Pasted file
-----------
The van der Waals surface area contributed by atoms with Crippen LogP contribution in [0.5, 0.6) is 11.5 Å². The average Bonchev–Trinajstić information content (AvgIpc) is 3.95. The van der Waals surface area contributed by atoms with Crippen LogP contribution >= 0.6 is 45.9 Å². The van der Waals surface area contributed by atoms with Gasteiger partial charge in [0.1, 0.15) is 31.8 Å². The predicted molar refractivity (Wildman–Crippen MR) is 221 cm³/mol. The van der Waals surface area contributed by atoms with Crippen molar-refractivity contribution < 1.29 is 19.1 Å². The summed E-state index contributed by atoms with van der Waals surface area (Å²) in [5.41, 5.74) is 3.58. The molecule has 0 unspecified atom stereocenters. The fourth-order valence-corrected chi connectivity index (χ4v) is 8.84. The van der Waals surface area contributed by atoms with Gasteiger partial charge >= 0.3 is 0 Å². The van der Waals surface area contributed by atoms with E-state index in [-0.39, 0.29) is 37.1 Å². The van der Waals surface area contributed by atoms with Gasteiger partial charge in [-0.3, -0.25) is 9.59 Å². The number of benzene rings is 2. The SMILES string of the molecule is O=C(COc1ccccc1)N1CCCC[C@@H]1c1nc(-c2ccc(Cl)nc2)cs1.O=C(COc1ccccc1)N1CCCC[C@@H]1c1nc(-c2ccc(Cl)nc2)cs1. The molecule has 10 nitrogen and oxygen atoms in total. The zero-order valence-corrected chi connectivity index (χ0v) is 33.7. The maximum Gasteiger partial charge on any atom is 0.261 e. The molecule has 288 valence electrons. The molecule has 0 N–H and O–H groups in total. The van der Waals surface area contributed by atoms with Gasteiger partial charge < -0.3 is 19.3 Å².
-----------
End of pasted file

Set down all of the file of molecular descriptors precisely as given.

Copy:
The van der Waals surface area contributed by atoms with Crippen LogP contribution in [0.5, 0.6) is 11.5 Å². The average Bonchev–Trinajstić information content (AvgIpc) is 3.95. The van der Waals surface area contributed by atoms with Crippen LogP contribution >= 0.6 is 45.9 Å². The van der Waals surface area contributed by atoms with Gasteiger partial charge in [0.1, 0.15) is 31.8 Å². The predicted molar refractivity (Wildman–Crippen MR) is 221 cm³/mol. The van der Waals surface area contributed by atoms with Crippen molar-refractivity contribution < 1.29 is 19.1 Å². The summed E-state index contributed by atoms with van der Waals surface area (Å²) in [5.41, 5.74) is 3.58. The molecule has 0 unspecified atom stereocenters. The fourth-order valence-corrected chi connectivity index (χ4v) is 8.84. The van der Waals surface area contributed by atoms with Gasteiger partial charge >= 0.3 is 0 Å². The van der Waals surface area contributed by atoms with E-state index in [-0.39, 0.29) is 37.1 Å². The van der Waals surface area contributed by atoms with Gasteiger partial charge in [-0.3, -0.25) is 9.59 Å². The number of benzene rings is 2. The SMILES string of the molecule is O=C(COc1ccccc1)N1CCCC[C@@H]1c1nc(-c2ccc(Cl)nc2)cs1.O=C(COc1ccccc1)N1CCCC[C@@H]1c1nc(-c2ccc(Cl)nc2)cs1. The molecule has 10 nitrogen and oxygen atoms in total. The zero-order valence-corrected chi connectivity index (χ0v) is 33.7. The maximum Gasteiger partial charge on any atom is 0.261 e. The molecule has 288 valence electrons. The molecule has 0 N–H and O–H groups in total. The van der Waals surface area contributed by atoms with Gasteiger partial charge < -0.3 is 19.3 Å².